To many members of the population, the name Philip Morris is synonymous with big tobacco, with the British-formed multi-national company a titan of the industry. Hence when a film entitled I Love You Phillip Morris comes around, you can be forgiven for thinking that you’re in for a satire along the lines of Jason Reitman’s first feature Thank You For Smoking, or a whistle-blower drama akin to Michael Mann’s Oscar-nominated The Insider. Yet the important thing to note in the title I Love You Phillip Morris, is that this Phillip spells his name with two ‘L’s, not one. For indeed this is not a film about cigarettes, but a film about a different man with the same name as the founder of one of the world’s largest tobacco operators – a small-time Southern criminal who became the cellmate and lover of infamous U.S. con artist, imposter and prison escapee Steven Jay Russell.
The name Steven Jay Russell may not be well known in Australia, however his escapades are well worth hearing about. In the directorial debut of Bad Santa scribes Glenn Ficarra and John Requa, it features the underrated dramatic talents of Jim Carrey (in a performance on par with his brilliant BAFTA-nominated turn in Eternal Sunshine Of The Spotless Mind) as Russell and The Men Who Stare At Goats star Ewan McGregor as Morris, in a true story of life, love, and prison breaks (adapted from Steve McVicker’s aptly-titled biography “I Love You Phillip Morris: A True Story of Life, Love, and Prison Breaks”). As Carrey’s twangy narration informs, Russell was once an avid church-goer, police officer, and happily married father living on the U.S. East Coast. However, a mid-life realisation about his sexuality set him on the path to Miami amidst a complete transformation of his lifestyle and outlook, and the expensive upkeep of his new life and boyfriend (Rodrigo Santoro, Che) drove him to commit fraud and commence a new life as a con man. Inevitably ending up in prison, he encounters Morris, with their attraction mutual but unsupported by the penitentiary system. What follows is a rollercoaster ride of schemes, dreams and the path to living around the law, guided by Russell’s love for one Phillip Morris – a love that prison bars could not contain, and society could not temper.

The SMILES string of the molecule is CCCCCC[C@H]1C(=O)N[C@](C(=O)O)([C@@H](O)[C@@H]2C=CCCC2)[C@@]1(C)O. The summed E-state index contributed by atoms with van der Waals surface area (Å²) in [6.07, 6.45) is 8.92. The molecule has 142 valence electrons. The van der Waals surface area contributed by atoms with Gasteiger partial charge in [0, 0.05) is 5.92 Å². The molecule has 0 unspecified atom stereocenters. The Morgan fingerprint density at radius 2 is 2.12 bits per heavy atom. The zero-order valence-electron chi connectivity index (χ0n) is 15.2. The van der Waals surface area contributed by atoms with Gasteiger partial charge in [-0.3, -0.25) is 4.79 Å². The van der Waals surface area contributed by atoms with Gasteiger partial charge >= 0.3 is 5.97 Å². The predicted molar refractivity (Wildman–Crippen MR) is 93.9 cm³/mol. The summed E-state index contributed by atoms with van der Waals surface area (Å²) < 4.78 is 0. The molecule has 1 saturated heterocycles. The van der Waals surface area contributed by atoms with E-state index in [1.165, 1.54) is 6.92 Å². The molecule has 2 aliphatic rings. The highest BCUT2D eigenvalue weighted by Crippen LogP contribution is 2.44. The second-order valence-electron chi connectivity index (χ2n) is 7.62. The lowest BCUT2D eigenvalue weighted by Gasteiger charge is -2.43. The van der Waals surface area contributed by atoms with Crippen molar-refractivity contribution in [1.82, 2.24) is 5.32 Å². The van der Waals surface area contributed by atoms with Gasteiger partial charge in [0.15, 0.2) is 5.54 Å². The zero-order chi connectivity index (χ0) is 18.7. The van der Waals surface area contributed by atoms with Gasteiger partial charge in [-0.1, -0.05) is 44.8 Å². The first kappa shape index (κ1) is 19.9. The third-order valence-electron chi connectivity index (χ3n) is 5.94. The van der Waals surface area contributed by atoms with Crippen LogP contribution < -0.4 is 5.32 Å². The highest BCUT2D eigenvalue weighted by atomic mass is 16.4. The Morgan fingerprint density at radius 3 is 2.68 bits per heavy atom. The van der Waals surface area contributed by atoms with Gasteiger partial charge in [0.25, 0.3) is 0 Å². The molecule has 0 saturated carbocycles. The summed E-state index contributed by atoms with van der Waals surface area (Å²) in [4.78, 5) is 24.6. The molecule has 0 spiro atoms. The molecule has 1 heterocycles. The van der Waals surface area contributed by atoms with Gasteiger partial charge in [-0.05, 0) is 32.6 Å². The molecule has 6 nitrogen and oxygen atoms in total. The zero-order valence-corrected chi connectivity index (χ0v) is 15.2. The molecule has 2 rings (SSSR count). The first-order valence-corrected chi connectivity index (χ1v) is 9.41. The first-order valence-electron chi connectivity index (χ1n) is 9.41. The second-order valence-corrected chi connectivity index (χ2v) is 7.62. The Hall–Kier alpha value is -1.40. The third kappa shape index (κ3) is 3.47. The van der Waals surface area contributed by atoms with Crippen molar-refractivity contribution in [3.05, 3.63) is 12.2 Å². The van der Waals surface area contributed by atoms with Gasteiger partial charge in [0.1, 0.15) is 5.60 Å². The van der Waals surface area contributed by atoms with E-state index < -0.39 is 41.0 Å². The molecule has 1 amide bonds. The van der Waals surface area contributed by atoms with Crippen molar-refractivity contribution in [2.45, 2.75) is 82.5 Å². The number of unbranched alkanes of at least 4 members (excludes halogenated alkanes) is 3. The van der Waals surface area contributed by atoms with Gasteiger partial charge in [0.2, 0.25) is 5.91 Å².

Given its real life origins (subject to legal woes) and controversial subject matter (including a number of apparently graphic sex scenes in the original cut), I Love You Phillip Morris struggled to secure distribution in the U.S. despite receiving significant acclaim at the 2009 Sundance Film Festival. Indeed, it is still struggling for release in a number of international markets, and at the date of writing seems destined to play film festivals in Australia before making its way to DVD. This lack of attention is unfortunate, for I Love You Phillip Morris is simply terrific. Featuring the best work from Carrey and McGregor in years (and a reminder of Carrey’s phenomenal and chameleonic talents when given the right material), a smart and witty script adapted by the directors from McVicker’s novel, and a cracking pace that neither hurries nor languishes, it combines the highlights of the heist and escape genres with dashes of dark humour and irreverence to create a film best described as a wicked delight. Slick but not sleazy, hip but not just for hipsters, I Love You Phillip Morris is a traditional love story with a definite modern twist, in a must-see feature devoid of genericism but full of heart.
I Love You Phillip Morris screens again on Thursday 5th August 2010 at the Melbourne International Film Festival.